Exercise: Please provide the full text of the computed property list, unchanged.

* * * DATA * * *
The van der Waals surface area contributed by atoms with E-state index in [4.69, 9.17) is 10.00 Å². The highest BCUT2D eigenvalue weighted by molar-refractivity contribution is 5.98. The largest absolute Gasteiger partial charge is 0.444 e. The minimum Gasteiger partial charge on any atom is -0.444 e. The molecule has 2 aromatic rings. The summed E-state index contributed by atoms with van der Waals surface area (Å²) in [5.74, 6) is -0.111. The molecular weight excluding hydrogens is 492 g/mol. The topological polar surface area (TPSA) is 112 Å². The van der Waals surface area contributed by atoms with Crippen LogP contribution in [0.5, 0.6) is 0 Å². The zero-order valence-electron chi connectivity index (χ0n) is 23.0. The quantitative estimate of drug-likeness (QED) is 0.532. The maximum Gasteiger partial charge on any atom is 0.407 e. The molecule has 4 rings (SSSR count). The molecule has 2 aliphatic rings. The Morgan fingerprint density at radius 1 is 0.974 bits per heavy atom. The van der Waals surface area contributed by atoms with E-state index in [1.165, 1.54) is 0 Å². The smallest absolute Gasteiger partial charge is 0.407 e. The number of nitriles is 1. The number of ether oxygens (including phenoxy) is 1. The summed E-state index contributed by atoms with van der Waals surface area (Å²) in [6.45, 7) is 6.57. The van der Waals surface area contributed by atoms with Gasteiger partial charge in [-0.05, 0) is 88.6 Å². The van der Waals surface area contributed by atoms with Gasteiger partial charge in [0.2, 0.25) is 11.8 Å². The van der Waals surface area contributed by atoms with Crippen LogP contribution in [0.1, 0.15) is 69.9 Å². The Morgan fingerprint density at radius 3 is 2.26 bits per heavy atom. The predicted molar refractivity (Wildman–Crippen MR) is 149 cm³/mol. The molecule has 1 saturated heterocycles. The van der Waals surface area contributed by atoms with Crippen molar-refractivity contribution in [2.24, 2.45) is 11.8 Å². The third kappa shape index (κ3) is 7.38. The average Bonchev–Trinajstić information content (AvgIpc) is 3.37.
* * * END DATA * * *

The van der Waals surface area contributed by atoms with E-state index in [4.69, 9.17) is 10.00 Å². The highest BCUT2D eigenvalue weighted by molar-refractivity contribution is 5.98. The largest absolute Gasteiger partial charge is 0.444 e. The minimum Gasteiger partial charge on any atom is -0.444 e. The molecule has 2 aromatic rings. The summed E-state index contributed by atoms with van der Waals surface area (Å²) in [5.74, 6) is -0.111. The molecular weight excluding hydrogens is 492 g/mol. The topological polar surface area (TPSA) is 112 Å². The van der Waals surface area contributed by atoms with Crippen LogP contribution in [0.5, 0.6) is 0 Å². The zero-order valence-electron chi connectivity index (χ0n) is 23.0. The quantitative estimate of drug-likeness (QED) is 0.532. The maximum Gasteiger partial charge on any atom is 0.407 e. The molecule has 4 rings (SSSR count). The molecule has 2 aliphatic rings. The Morgan fingerprint density at radius 1 is 0.974 bits per heavy atom. The van der Waals surface area contributed by atoms with E-state index in [1.165, 1.54) is 0 Å². The smallest absolute Gasteiger partial charge is 0.407 e. The number of nitriles is 1. The number of ether oxygens (including phenoxy) is 1. The summed E-state index contributed by atoms with van der Waals surface area (Å²) in [6.45, 7) is 6.57. The van der Waals surface area contributed by atoms with Gasteiger partial charge in [-0.05, 0) is 88.6 Å². The van der Waals surface area contributed by atoms with Gasteiger partial charge in [0.2, 0.25) is 11.8 Å². The van der Waals surface area contributed by atoms with Crippen LogP contribution in [0.1, 0.15) is 69.9 Å². The Morgan fingerprint density at radius 3 is 2.26 bits per heavy atom. The predicted molar refractivity (Wildman–Crippen MR) is 149 cm³/mol. The molecule has 1 saturated heterocycles. The van der Waals surface area contributed by atoms with Crippen molar-refractivity contribution in [2.24, 2.45) is 11.8 Å². The third kappa shape index (κ3) is 7.38. The average Bonchev–Trinajstić information content (AvgIpc) is 3.37.